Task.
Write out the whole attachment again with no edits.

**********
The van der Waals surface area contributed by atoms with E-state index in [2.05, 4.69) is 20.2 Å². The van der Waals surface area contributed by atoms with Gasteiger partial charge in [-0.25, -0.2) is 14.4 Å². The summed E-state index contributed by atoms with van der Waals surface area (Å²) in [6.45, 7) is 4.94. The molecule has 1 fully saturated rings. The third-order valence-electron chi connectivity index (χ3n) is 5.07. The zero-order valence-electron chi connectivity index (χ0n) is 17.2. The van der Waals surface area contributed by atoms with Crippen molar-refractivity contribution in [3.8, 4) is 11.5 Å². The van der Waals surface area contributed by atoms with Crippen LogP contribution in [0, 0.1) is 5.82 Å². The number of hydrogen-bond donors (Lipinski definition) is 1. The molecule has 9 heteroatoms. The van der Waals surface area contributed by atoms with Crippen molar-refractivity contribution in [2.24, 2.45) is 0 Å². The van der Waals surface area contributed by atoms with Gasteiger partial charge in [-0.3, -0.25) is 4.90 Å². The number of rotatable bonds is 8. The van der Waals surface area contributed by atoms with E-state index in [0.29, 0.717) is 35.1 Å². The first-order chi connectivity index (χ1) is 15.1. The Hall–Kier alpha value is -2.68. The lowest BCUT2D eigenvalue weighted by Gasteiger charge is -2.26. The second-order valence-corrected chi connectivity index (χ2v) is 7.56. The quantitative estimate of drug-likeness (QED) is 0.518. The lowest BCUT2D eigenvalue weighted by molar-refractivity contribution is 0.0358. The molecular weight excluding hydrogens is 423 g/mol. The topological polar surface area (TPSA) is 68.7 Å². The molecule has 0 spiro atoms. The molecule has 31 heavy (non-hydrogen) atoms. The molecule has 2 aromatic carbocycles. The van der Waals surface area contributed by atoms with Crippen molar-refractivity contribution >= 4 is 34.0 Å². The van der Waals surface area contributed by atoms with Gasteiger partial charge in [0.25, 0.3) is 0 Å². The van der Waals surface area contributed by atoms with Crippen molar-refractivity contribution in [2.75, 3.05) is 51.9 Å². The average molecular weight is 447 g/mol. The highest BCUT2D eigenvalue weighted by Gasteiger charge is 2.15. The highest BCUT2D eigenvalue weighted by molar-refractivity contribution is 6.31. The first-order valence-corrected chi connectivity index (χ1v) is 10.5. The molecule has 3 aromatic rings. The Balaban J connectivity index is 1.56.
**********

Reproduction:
The van der Waals surface area contributed by atoms with E-state index in [2.05, 4.69) is 20.2 Å². The van der Waals surface area contributed by atoms with Gasteiger partial charge in [-0.25, -0.2) is 14.4 Å². The summed E-state index contributed by atoms with van der Waals surface area (Å²) in [6.45, 7) is 4.94. The molecule has 1 fully saturated rings. The third-order valence-electron chi connectivity index (χ3n) is 5.07. The zero-order valence-electron chi connectivity index (χ0n) is 17.2. The van der Waals surface area contributed by atoms with Crippen molar-refractivity contribution in [3.8, 4) is 11.5 Å². The van der Waals surface area contributed by atoms with Crippen LogP contribution in [0, 0.1) is 5.82 Å². The number of hydrogen-bond donors (Lipinski definition) is 1. The molecule has 9 heteroatoms. The van der Waals surface area contributed by atoms with Crippen molar-refractivity contribution in [2.24, 2.45) is 0 Å². The van der Waals surface area contributed by atoms with Gasteiger partial charge in [-0.3, -0.25) is 4.90 Å². The number of rotatable bonds is 8. The van der Waals surface area contributed by atoms with E-state index in [0.29, 0.717) is 35.1 Å². The first-order chi connectivity index (χ1) is 15.1. The Hall–Kier alpha value is -2.68. The lowest BCUT2D eigenvalue weighted by Gasteiger charge is -2.26. The second-order valence-corrected chi connectivity index (χ2v) is 7.56. The quantitative estimate of drug-likeness (QED) is 0.518. The lowest BCUT2D eigenvalue weighted by molar-refractivity contribution is 0.0358. The molecular weight excluding hydrogens is 423 g/mol. The topological polar surface area (TPSA) is 68.7 Å². The molecule has 0 spiro atoms. The molecule has 31 heavy (non-hydrogen) atoms. The molecule has 2 aromatic carbocycles. The van der Waals surface area contributed by atoms with Crippen molar-refractivity contribution >= 4 is 34.0 Å². The van der Waals surface area contributed by atoms with Gasteiger partial charge in [0.25, 0.3) is 0 Å². The van der Waals surface area contributed by atoms with Crippen molar-refractivity contribution in [2.75, 3.05) is 51.9 Å². The average molecular weight is 447 g/mol. The highest BCUT2D eigenvalue weighted by Gasteiger charge is 2.15. The highest BCUT2D eigenvalue weighted by molar-refractivity contribution is 6.31. The first-order valence-corrected chi connectivity index (χ1v) is 10.5. The molecule has 3 aromatic rings. The Balaban J connectivity index is 1.56.